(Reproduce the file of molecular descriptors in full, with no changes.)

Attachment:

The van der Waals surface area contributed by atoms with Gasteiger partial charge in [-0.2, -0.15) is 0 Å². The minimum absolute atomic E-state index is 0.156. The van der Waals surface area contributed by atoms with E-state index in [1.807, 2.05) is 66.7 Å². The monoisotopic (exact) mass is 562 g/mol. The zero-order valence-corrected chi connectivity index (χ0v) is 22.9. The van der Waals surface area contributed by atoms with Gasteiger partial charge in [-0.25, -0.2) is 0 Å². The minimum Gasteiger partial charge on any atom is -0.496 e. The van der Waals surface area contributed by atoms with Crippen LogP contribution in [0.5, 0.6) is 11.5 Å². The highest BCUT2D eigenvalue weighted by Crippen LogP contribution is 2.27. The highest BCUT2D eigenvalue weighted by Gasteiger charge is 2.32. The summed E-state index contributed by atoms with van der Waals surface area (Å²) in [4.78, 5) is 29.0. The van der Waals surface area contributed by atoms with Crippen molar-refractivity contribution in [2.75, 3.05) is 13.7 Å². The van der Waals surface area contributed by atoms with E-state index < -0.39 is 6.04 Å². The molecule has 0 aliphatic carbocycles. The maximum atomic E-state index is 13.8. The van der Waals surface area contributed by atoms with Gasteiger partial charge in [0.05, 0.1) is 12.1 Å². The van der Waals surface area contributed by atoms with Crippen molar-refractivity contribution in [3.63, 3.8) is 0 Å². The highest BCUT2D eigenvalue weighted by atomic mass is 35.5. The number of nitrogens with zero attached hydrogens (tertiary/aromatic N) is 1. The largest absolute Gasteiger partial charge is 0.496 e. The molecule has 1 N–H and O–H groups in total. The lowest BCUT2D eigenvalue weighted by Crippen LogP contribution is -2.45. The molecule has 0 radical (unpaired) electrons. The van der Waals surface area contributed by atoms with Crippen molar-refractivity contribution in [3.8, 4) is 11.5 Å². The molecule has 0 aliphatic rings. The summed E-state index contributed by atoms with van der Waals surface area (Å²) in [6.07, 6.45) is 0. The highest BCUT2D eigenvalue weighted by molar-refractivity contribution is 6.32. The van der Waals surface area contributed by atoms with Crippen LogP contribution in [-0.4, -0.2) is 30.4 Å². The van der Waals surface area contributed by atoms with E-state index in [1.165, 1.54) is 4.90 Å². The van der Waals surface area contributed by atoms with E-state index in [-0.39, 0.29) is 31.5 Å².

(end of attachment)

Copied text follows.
The van der Waals surface area contributed by atoms with Gasteiger partial charge in [-0.2, -0.15) is 0 Å². The minimum absolute atomic E-state index is 0.156. The van der Waals surface area contributed by atoms with E-state index in [1.807, 2.05) is 66.7 Å². The monoisotopic (exact) mass is 562 g/mol. The zero-order valence-corrected chi connectivity index (χ0v) is 22.9. The van der Waals surface area contributed by atoms with Gasteiger partial charge in [-0.25, -0.2) is 0 Å². The minimum Gasteiger partial charge on any atom is -0.496 e. The van der Waals surface area contributed by atoms with Crippen LogP contribution in [0.5, 0.6) is 11.5 Å². The highest BCUT2D eigenvalue weighted by Crippen LogP contribution is 2.27. The highest BCUT2D eigenvalue weighted by Gasteiger charge is 2.32. The summed E-state index contributed by atoms with van der Waals surface area (Å²) in [4.78, 5) is 29.0. The van der Waals surface area contributed by atoms with Crippen molar-refractivity contribution in [2.75, 3.05) is 13.7 Å². The van der Waals surface area contributed by atoms with E-state index < -0.39 is 6.04 Å². The molecule has 0 aliphatic carbocycles. The maximum atomic E-state index is 13.8. The van der Waals surface area contributed by atoms with Gasteiger partial charge in [0.05, 0.1) is 12.1 Å². The van der Waals surface area contributed by atoms with Crippen molar-refractivity contribution in [3.63, 3.8) is 0 Å². The highest BCUT2D eigenvalue weighted by atomic mass is 35.5. The number of nitrogens with zero attached hydrogens (tertiary/aromatic N) is 1. The largest absolute Gasteiger partial charge is 0.496 e. The molecule has 1 N–H and O–H groups in total. The lowest BCUT2D eigenvalue weighted by Crippen LogP contribution is -2.45. The molecule has 0 radical (unpaired) electrons. The van der Waals surface area contributed by atoms with Crippen molar-refractivity contribution in [3.8, 4) is 11.5 Å². The molecule has 0 aliphatic rings. The summed E-state index contributed by atoms with van der Waals surface area (Å²) in [6.07, 6.45) is 0. The highest BCUT2D eigenvalue weighted by molar-refractivity contribution is 6.32. The van der Waals surface area contributed by atoms with Crippen LogP contribution in [-0.4, -0.2) is 30.4 Å². The van der Waals surface area contributed by atoms with E-state index in [1.165, 1.54) is 4.90 Å². The van der Waals surface area contributed by atoms with E-state index in [-0.39, 0.29) is 31.5 Å².